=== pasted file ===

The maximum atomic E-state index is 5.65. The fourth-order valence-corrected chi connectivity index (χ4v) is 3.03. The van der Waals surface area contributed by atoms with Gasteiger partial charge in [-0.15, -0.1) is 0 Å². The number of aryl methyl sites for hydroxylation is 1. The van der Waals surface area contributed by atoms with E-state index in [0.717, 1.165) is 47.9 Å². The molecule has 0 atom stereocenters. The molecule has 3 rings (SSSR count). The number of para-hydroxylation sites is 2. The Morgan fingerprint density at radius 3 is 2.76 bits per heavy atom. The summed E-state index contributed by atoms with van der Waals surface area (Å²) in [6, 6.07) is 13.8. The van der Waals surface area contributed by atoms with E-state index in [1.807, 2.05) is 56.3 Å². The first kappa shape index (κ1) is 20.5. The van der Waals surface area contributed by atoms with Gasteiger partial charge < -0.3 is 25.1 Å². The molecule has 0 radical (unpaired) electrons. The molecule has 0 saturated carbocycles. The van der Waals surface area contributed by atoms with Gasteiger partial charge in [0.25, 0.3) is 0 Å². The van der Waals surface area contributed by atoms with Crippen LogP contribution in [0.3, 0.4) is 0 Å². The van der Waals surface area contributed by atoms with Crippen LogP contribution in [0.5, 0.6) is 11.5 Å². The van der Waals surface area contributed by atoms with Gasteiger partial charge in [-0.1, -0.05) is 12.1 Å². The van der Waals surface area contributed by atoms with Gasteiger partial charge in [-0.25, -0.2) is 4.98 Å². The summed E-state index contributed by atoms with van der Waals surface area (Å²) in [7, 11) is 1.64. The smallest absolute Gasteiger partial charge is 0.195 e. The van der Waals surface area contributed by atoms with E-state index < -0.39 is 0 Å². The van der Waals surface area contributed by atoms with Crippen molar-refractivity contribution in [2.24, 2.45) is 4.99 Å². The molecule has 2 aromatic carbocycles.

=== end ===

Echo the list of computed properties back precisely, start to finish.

The maximum atomic E-state index is 5.65. The fourth-order valence-corrected chi connectivity index (χ4v) is 3.03. The van der Waals surface area contributed by atoms with Gasteiger partial charge in [-0.15, -0.1) is 0 Å². The number of aryl methyl sites for hydroxylation is 1. The van der Waals surface area contributed by atoms with E-state index in [0.717, 1.165) is 47.9 Å². The molecule has 0 atom stereocenters. The molecule has 3 rings (SSSR count). The number of para-hydroxylation sites is 2. The Morgan fingerprint density at radius 3 is 2.76 bits per heavy atom. The summed E-state index contributed by atoms with van der Waals surface area (Å²) in [6, 6.07) is 13.8. The van der Waals surface area contributed by atoms with E-state index in [1.807, 2.05) is 56.3 Å². The first kappa shape index (κ1) is 20.5. The van der Waals surface area contributed by atoms with Gasteiger partial charge < -0.3 is 25.1 Å². The molecule has 0 radical (unpaired) electrons. The molecule has 0 saturated carbocycles. The van der Waals surface area contributed by atoms with Gasteiger partial charge in [0.25, 0.3) is 0 Å². The van der Waals surface area contributed by atoms with Crippen LogP contribution in [0.3, 0.4) is 0 Å². The van der Waals surface area contributed by atoms with Crippen LogP contribution in [0.5, 0.6) is 11.5 Å². The van der Waals surface area contributed by atoms with Gasteiger partial charge in [-0.1, -0.05) is 12.1 Å². The van der Waals surface area contributed by atoms with Gasteiger partial charge in [-0.25, -0.2) is 4.98 Å². The summed E-state index contributed by atoms with van der Waals surface area (Å²) in [7, 11) is 1.64. The smallest absolute Gasteiger partial charge is 0.195 e. The van der Waals surface area contributed by atoms with E-state index < -0.39 is 0 Å². The van der Waals surface area contributed by atoms with Crippen molar-refractivity contribution in [2.24, 2.45) is 4.99 Å². The molecule has 2 aromatic carbocycles.